- @turtleverse showing up at my booth before I realized the festival had begun and handing me his two votes and proceeding to play the demo.
- Seeng two little kids who were terrible at my game and I thought were getting really frustrated and never got past the thorny vines north of the treehouse, but I never talked to them or tried to help them and they left. But like an hour later I saw one of them come back and give me her votes.
- Seeing a family of four who were terrible at my game and I thought they were getting really frustrated and didn't get past the thorny vines north of the treehouse, and I only talked to them once*. But like an hour later the mom came back and gave me several votes.
- Having the 12 year old kid I used to mentor as part of Big Brother Little Brother program help me in the booth. Especially playing balloon soccer while everyone else was packing up their booths.
- @turtleverse bringing back more of his friends to check out Flock of Dogs
- Seeing a group of young adults play my game and thinking they had come as a friend group and then finding out they had just met each other and secretly hoping the guy would ask for the girl's number and somehow Flock of Dogs could be credited with bringing together two lovers, but I don't think it happened.
- Chatting with the game devs next to me (makers of Hexile) and across from me (maker of Katie) and behind me (makers of Austen Translation) and down the aisle (makers of Skorcery).
*The time I helped them was because they revealed a bad design by me. They accidentally landed on the island of the thorny vines north of the treehouse. But they didn't know how they landed (holding A) and they didn't know to take off (also holding A). But once they accidentally took off again they were trapped between the thorns and the floating tetromino piece...so anyway. Bad design. I've since restructured where/when landing is taught/is possible.
Um. Yeah, who knows about the marketing value of going to events like this. But having this kind of deadline and getting to see people play my game is really cool. I could make a separate list of highlights for just being back in Boston, most of which would be playing with two of my old soccer teams and winning all my games and scoring some sweet goals and hanging out with old friends.
Anyway, I came across this quote from John Carmack. And I've bolded, italicized, and changed the text color of the part I found encouraging!:
I spent a lot of time last week at Oculus Connect giving advice to developers across the App Reviews, Start session, and hallway conversations.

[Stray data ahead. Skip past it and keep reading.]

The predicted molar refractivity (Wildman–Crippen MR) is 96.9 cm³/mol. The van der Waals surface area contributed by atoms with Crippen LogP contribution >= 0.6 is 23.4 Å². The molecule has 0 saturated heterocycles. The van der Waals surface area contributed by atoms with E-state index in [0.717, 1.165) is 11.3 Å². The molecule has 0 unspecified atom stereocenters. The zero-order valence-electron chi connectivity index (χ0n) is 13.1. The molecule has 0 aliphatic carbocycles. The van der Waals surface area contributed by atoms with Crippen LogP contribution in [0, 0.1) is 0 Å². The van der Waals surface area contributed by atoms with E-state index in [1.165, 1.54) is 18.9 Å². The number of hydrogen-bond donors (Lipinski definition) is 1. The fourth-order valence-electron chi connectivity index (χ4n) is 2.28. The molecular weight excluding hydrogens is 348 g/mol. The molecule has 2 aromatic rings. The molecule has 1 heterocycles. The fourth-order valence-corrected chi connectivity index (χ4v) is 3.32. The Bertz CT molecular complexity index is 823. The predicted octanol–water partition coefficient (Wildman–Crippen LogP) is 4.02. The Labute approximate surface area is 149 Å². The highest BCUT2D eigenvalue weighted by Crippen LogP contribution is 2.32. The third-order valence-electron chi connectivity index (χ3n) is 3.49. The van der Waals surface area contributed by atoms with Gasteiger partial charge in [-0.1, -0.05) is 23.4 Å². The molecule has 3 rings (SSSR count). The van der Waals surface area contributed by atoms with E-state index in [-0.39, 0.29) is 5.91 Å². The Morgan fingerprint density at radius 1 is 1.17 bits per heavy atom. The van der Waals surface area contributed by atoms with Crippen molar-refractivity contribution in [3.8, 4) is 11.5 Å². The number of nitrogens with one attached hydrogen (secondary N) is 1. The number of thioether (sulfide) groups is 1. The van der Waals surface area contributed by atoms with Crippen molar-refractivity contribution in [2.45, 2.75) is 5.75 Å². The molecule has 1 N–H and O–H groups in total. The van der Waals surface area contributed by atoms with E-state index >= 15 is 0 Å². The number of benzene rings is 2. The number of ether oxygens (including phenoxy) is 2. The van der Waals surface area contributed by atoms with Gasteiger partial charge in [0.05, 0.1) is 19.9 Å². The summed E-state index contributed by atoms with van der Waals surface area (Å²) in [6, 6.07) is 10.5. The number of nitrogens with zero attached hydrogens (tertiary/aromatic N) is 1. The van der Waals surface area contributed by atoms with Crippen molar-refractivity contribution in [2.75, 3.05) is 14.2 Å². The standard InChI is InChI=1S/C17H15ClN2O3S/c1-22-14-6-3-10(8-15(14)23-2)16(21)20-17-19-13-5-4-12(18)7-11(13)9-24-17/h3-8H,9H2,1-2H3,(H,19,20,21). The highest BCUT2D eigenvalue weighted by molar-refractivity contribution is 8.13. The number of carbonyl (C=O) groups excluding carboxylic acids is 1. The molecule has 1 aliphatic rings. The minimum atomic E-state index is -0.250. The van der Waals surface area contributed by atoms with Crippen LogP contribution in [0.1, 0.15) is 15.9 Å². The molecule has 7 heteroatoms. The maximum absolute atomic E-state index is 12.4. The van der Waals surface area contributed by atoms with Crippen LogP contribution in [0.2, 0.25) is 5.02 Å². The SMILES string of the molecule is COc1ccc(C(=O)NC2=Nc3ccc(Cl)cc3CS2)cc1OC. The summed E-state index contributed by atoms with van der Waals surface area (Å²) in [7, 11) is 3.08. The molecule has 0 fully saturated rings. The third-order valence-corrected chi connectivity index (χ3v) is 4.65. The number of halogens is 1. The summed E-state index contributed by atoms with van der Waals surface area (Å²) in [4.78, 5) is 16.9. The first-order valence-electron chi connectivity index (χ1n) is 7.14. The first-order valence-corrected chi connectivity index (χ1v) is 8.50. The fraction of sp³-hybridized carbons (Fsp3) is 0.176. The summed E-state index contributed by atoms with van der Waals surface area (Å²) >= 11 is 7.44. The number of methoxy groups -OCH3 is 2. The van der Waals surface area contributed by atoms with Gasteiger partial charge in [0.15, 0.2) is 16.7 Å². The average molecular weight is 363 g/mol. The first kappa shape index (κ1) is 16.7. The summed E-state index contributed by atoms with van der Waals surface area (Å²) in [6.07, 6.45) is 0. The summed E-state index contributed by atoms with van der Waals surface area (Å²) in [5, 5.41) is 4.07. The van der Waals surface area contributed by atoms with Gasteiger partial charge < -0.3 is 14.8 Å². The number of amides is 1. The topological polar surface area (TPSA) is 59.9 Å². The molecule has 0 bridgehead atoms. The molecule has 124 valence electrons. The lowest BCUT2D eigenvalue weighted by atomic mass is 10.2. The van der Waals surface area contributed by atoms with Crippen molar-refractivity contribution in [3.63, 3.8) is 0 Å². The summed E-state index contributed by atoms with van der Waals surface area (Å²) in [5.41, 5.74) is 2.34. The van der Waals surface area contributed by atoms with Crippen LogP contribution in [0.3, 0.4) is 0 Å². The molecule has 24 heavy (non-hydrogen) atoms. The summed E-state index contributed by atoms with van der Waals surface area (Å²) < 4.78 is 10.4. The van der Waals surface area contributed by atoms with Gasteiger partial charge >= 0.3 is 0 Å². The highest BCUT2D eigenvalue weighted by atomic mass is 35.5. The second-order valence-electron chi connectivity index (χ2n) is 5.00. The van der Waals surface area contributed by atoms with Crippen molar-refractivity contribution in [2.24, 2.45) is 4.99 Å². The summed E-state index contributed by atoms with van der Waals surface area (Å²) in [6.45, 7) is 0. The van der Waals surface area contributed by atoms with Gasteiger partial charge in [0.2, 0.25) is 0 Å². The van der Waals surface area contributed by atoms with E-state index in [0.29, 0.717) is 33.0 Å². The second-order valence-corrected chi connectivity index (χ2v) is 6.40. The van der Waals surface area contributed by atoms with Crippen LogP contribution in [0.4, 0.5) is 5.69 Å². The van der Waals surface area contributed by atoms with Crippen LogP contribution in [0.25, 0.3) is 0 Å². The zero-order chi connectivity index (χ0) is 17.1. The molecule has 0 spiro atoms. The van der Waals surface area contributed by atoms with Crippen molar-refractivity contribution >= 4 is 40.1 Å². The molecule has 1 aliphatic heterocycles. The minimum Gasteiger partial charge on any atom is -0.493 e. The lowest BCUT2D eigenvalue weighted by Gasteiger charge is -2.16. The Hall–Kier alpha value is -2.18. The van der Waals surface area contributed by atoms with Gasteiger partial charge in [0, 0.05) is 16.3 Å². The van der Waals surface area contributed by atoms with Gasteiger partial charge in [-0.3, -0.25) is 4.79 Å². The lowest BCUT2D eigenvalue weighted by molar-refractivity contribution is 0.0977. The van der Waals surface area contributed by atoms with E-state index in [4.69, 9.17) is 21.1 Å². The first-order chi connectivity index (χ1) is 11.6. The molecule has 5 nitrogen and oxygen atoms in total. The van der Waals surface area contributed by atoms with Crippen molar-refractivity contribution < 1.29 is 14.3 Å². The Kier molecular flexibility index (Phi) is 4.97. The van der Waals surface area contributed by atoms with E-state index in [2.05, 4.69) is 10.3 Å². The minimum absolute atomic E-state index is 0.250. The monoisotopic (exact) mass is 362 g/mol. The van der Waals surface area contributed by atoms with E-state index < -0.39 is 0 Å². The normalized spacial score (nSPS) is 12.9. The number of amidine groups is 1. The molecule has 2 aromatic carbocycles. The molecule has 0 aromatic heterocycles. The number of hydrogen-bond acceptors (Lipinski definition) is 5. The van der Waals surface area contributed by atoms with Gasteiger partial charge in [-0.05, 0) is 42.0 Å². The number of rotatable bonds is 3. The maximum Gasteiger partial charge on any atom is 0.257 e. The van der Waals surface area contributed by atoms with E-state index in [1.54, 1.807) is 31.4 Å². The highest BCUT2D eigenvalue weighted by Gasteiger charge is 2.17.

Since we started, my reaction to the vast majority of mobile VR titles has been that they have fairly straightforward tactical quality and design points that have failed to be addressed.
Many of these are almost checklist things, and I have pointed a lot of them out over the various app reviews I have posted.
However, it is possible to check all the boxes and still wind up with a competently implemented game that just doesn’t have any soul.
I see a lot of games that are aimed at filling a slot — “a FPS”, “a strategy game”, “a puzzle game”, “a space game”, “a roller coaster”, and so on.
“Doing reps” with game development is an important part of growing your skill set, and generally a necessary step on the path to doing something important, but don’t be surprised when the project with all that time and effort poured into it vanishes without a trace in the market.
If you intend to do reps, plan and optimize your strategy around maximizing your experience gained while still producing something of modest value with little expectation of return. When you want to make an impact, I think the most important advice is:
Build something that at least some people LOVE.
Games are a matter of taste, which varies widely. Hitting on something that everyone thinks is fantastic is unlikely. If it turns out that you have made something that at least a few people are ecstatic about, even if lots of people think it is garbage, then you have a better kernel to grow from than something that is widely considered just ok.
For instance, I'll stand up for Daedalus and Thumper. Bait and Pet Lab aren't really to my taste, but I know people that do love them. There is definitely something there. On the other hand, there are hundreds of games on our store that have probably never gotten a single heartfelt customer recommendation.
The difference between something you use and something you love is the details, both engineering and design.
We have had some borderline-acrimonious discussions internally around “delight” — I argue that applications should be functional first, because delight doesn’t last, and often comes at the expense of efficient function. Games are different, and many can almost be viewed as essentially just a sequence of delightful interactions.
Watch your players very carefully as they play. The smile, grin, cheer, or even focused look of intensity is your signal to chase. Design inspiration may provide the initial points, but hard work iterating on it is how you hill-climb to the best version.
If you have even a few true fans, keep your project alive! VR is still very young, and most of the potential players of your game haven’t even thought about buying a headset yet. Land’s End was a great experience three years ago, and it is still a great experience today.
This is easy to screw up. I wanted to go back and add some things to the old Oculus Arcade project, but I found that it hadn’t been archived with all of the support libraries, and I wasted an afternoon trying (and failing) to get it building with current systems.